I lied. On Ai Weiwei and the Olympics, then.
I must note, though, that I take issue with part of the blurb. It says:
An outspoken critic of the government, he has never forgiven them for sending his father into exile.
I see no basis for the latter part in the article itself. People don’t want change because they’re bitter: they want change because there’s something better.
Problems, injustices, sicknesses
At any rate, Ai left China and returned in 1993. Mind you, China had allegedly been made over under Deng Xiaoping, but these, I think, were largely cosmetic changes. Ai seems to agree:
How do the developers get the land? It’s so political. In 1949 most properties lost their owners. They were either kicked out or killed. The nation owned the property. Since then the state has just sold it to people who can afford it. So property should be [according to the government] for the whole nation, yet the government takes the profit. No political, philosophical or moral aesthetic is involved. It’s just: let’s be rich first. Except that people are finally starting to question: who is getting rich?
People may be ultra-nationalistic to the point of fanaticism fanned by national pride, but in Aleksandr Solzhenitsyn’s words, “Patriotism means unqualified and unwavering love for the nation, which implies not uncritical eagerness to serve, not support for unjust claims, but frank assessment of its vices and sins, and penitence for them.”
It takes a great deal of work, and hope, and disappointment, and darkness, and faith to persist through that darkness, faith that the light is better and that truth will dispel the unknown, to keep going on this idea. For Sun Yat-sen it took 10 failed revolutions just to topple the Qing Dynasty, years and years more for the Chinese republic to establish itself, then a war with Japan. For this reason, faith requires determination not to be ignorant but to seek and know truth.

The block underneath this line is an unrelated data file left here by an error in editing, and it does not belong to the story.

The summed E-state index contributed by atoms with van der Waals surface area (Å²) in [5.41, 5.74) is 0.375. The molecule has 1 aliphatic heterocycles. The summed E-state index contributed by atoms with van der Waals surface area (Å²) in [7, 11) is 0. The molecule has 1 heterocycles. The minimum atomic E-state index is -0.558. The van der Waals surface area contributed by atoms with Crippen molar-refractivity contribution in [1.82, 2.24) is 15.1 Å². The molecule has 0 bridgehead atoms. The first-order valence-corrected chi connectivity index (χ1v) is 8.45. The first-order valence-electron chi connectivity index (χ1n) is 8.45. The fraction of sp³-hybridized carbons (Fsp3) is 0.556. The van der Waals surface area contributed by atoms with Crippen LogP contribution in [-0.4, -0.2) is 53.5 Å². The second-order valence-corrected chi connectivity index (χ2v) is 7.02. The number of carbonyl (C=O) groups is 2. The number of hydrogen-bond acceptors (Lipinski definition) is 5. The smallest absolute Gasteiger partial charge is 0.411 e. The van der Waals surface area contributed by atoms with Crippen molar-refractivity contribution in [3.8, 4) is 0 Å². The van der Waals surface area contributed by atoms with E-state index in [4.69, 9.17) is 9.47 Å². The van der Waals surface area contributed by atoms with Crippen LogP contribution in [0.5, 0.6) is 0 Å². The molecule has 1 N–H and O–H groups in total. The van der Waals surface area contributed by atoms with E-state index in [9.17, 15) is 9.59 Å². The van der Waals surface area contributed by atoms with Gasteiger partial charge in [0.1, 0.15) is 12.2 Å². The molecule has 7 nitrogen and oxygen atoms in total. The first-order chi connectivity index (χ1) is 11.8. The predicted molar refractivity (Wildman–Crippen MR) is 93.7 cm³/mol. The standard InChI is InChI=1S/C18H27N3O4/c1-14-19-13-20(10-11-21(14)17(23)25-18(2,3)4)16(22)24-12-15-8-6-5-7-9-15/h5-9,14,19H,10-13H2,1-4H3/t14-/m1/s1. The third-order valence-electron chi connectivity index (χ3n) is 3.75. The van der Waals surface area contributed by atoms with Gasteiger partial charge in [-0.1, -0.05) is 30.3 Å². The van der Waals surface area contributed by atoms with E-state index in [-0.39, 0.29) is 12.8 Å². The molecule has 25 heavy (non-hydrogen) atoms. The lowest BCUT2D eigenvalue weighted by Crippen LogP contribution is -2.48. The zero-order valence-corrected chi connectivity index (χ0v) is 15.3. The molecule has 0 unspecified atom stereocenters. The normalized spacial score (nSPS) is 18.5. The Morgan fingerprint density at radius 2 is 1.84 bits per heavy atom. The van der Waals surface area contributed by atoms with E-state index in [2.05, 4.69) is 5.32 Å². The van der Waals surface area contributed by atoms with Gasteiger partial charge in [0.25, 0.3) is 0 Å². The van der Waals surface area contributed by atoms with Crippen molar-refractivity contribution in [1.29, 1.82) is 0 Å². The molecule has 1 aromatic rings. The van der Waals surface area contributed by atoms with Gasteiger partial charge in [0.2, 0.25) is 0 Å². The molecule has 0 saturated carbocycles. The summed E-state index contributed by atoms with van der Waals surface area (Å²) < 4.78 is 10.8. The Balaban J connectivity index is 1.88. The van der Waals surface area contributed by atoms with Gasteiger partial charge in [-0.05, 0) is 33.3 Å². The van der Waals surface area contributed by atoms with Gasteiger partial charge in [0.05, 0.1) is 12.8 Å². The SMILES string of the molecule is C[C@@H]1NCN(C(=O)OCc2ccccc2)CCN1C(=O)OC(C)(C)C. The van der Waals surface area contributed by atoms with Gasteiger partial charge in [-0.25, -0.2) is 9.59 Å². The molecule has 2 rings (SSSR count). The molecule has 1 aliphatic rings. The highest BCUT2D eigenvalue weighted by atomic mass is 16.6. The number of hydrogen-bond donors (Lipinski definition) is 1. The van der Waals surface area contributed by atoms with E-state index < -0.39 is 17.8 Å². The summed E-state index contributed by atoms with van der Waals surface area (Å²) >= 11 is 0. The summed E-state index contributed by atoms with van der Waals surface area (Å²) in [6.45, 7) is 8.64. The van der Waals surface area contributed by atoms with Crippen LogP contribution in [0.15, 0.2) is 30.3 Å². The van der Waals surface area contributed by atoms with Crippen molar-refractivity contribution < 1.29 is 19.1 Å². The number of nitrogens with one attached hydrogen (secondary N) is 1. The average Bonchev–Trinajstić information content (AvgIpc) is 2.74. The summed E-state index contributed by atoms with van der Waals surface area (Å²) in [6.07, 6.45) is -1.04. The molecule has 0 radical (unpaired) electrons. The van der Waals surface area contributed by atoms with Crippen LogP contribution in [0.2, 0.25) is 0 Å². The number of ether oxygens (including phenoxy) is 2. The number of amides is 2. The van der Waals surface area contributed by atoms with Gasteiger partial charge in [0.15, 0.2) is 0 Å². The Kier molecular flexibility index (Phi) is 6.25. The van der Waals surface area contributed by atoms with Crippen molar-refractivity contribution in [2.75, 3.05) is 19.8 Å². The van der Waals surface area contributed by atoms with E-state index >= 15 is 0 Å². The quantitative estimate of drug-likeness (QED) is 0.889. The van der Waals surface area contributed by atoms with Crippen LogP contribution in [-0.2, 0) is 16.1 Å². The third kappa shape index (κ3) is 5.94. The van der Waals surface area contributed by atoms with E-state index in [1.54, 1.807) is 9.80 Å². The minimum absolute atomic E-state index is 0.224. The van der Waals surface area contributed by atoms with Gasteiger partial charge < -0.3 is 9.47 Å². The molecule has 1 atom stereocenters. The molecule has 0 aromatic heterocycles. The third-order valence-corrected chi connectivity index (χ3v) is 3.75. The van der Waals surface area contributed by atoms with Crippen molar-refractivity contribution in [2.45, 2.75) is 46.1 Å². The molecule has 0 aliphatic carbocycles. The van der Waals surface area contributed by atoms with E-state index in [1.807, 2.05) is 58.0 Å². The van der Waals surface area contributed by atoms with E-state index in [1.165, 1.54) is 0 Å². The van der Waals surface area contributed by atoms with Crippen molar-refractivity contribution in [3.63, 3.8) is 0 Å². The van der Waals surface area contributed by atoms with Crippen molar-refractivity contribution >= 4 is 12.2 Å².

Hard to change
Right now, China is a crass place. People suffer, and the regime tries to hide it. People dissent, and the regime tries to repress it. People taste redemption, and the regime tries to put it down, take it apart, disband it, compete with it, harass it, confiscate its Bibles, deceive it, anything it can do with all its weapons and instruments of intimidation. Perhaps it fears love and freedom more than anything else because it believes it cannot survive with these things.
I say it is like a man who defrauds people and makes lots of money and power doing so and becomes so attached to this way that he believes he will not flourish if he stops but instead wither away. Will he not experience a greater life when he lives an honest man’s life? Will he not love life so much the more if he is free of this addiction? Right now, the powerful are addicted, but I hold out hope that God’s more powerful than the strongest party that tries to stop His overpowering plan of salvation.
What did Ai make of the new China? “Friends had told me how it had changed. Yes, there were new roads, more products, cars. But some things had not changed. No freedom, no exchange of ideas. It’s still like that today, and it makes me sad. I don’t mind material change but how people’s minds change is the most precious thing.” Will this ever change? “Eventually.” In his lifetime? He grins. “I will never die when there is not democracy!”
No to these Olympics. Yes to an Olympics in a China more free, more just, more enraptured by the Dao who was and is and is to come, Amen.